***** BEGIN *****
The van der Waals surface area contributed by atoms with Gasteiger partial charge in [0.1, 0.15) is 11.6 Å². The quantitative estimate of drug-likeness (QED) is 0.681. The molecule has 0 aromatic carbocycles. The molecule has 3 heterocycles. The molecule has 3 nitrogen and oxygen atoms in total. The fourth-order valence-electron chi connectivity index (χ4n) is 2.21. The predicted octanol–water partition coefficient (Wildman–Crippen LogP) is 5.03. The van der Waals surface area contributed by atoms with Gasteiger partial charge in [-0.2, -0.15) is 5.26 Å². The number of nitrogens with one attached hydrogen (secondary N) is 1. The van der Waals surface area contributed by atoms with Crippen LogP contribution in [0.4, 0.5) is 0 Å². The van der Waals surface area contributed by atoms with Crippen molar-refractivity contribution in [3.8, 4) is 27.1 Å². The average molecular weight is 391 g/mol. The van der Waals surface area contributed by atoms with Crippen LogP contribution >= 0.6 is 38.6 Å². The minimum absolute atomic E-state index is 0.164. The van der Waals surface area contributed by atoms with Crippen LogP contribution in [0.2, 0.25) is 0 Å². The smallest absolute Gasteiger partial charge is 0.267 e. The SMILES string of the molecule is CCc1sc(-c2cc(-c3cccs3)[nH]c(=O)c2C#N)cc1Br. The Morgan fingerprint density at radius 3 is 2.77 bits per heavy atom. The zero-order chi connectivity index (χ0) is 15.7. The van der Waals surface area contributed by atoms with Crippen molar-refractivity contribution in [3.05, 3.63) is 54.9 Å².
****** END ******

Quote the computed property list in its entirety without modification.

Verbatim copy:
The van der Waals surface area contributed by atoms with Gasteiger partial charge in [0.1, 0.15) is 11.6 Å². The quantitative estimate of drug-likeness (QED) is 0.681. The molecule has 0 aromatic carbocycles. The molecule has 3 heterocycles. The molecule has 3 nitrogen and oxygen atoms in total. The fourth-order valence-electron chi connectivity index (χ4n) is 2.21. The predicted octanol–water partition coefficient (Wildman–Crippen LogP) is 5.03. The van der Waals surface area contributed by atoms with Gasteiger partial charge in [-0.2, -0.15) is 5.26 Å². The number of nitrogens with one attached hydrogen (secondary N) is 1. The van der Waals surface area contributed by atoms with Crippen LogP contribution in [0.4, 0.5) is 0 Å². The van der Waals surface area contributed by atoms with Crippen molar-refractivity contribution in [3.8, 4) is 27.1 Å². The average molecular weight is 391 g/mol. The van der Waals surface area contributed by atoms with Crippen LogP contribution >= 0.6 is 38.6 Å². The minimum absolute atomic E-state index is 0.164. The van der Waals surface area contributed by atoms with Crippen LogP contribution in [0.2, 0.25) is 0 Å². The smallest absolute Gasteiger partial charge is 0.267 e. The SMILES string of the molecule is CCc1sc(-c2cc(-c3cccs3)[nH]c(=O)c2C#N)cc1Br. The Morgan fingerprint density at radius 3 is 2.77 bits per heavy atom. The zero-order chi connectivity index (χ0) is 15.7. The van der Waals surface area contributed by atoms with Crippen molar-refractivity contribution in [3.05, 3.63) is 54.9 Å².